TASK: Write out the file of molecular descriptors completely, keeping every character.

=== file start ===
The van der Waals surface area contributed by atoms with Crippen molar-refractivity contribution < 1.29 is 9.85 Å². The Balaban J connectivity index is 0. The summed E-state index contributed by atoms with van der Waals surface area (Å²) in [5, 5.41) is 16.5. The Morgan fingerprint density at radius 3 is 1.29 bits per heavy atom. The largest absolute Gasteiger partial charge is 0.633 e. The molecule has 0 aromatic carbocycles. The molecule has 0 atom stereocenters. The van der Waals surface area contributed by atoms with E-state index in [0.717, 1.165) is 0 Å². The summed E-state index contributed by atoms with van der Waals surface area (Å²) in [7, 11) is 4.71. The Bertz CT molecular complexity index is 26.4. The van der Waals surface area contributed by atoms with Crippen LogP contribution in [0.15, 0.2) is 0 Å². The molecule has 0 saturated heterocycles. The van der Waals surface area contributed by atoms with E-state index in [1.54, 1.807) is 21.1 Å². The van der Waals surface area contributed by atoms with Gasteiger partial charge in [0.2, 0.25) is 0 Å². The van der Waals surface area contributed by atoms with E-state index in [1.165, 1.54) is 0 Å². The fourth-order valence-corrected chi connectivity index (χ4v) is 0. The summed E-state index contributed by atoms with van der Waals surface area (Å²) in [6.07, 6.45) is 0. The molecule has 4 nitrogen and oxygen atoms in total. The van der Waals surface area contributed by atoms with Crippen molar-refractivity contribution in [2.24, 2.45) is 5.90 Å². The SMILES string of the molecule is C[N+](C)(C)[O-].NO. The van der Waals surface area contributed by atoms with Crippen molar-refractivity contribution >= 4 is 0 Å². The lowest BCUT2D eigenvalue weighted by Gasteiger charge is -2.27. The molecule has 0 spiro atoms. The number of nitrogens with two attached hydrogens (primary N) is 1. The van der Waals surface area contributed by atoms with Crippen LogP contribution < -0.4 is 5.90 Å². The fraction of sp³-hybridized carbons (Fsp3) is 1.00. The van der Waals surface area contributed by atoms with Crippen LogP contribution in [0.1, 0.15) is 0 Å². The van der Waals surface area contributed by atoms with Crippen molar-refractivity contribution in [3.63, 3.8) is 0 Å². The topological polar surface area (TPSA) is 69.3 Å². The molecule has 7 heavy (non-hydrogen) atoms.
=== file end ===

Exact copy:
The van der Waals surface area contributed by atoms with Crippen molar-refractivity contribution < 1.29 is 9.85 Å². The Balaban J connectivity index is 0. The summed E-state index contributed by atoms with van der Waals surface area (Å²) in [5, 5.41) is 16.5. The Morgan fingerprint density at radius 3 is 1.29 bits per heavy atom. The largest absolute Gasteiger partial charge is 0.633 e. The molecule has 0 aromatic carbocycles. The molecule has 0 atom stereocenters. The van der Waals surface area contributed by atoms with E-state index in [0.717, 1.165) is 0 Å². The summed E-state index contributed by atoms with van der Waals surface area (Å²) in [7, 11) is 4.71. The Bertz CT molecular complexity index is 26.4. The van der Waals surface area contributed by atoms with Crippen LogP contribution in [0.15, 0.2) is 0 Å². The molecule has 0 saturated heterocycles. The van der Waals surface area contributed by atoms with E-state index in [1.54, 1.807) is 21.1 Å². The van der Waals surface area contributed by atoms with Gasteiger partial charge in [0.2, 0.25) is 0 Å². The van der Waals surface area contributed by atoms with E-state index in [1.165, 1.54) is 0 Å². The fourth-order valence-corrected chi connectivity index (χ4v) is 0. The summed E-state index contributed by atoms with van der Waals surface area (Å²) in [6.07, 6.45) is 0. The molecule has 4 nitrogen and oxygen atoms in total. The van der Waals surface area contributed by atoms with Crippen molar-refractivity contribution in [2.24, 2.45) is 5.90 Å². The SMILES string of the molecule is C[N+](C)(C)[O-].NO. The van der Waals surface area contributed by atoms with Crippen molar-refractivity contribution >= 4 is 0 Å². The lowest BCUT2D eigenvalue weighted by Gasteiger charge is -2.27. The molecule has 0 spiro atoms. The number of nitrogens with two attached hydrogens (primary N) is 1. The van der Waals surface area contributed by atoms with Crippen LogP contribution < -0.4 is 5.90 Å². The fraction of sp³-hybridized carbons (Fsp3) is 1.00. The van der Waals surface area contributed by atoms with Crippen LogP contribution in [0.1, 0.15) is 0 Å². The van der Waals surface area contributed by atoms with Crippen molar-refractivity contribution in [3.63, 3.8) is 0 Å². The topological polar surface area (TPSA) is 69.3 Å². The molecule has 7 heavy (non-hydrogen) atoms.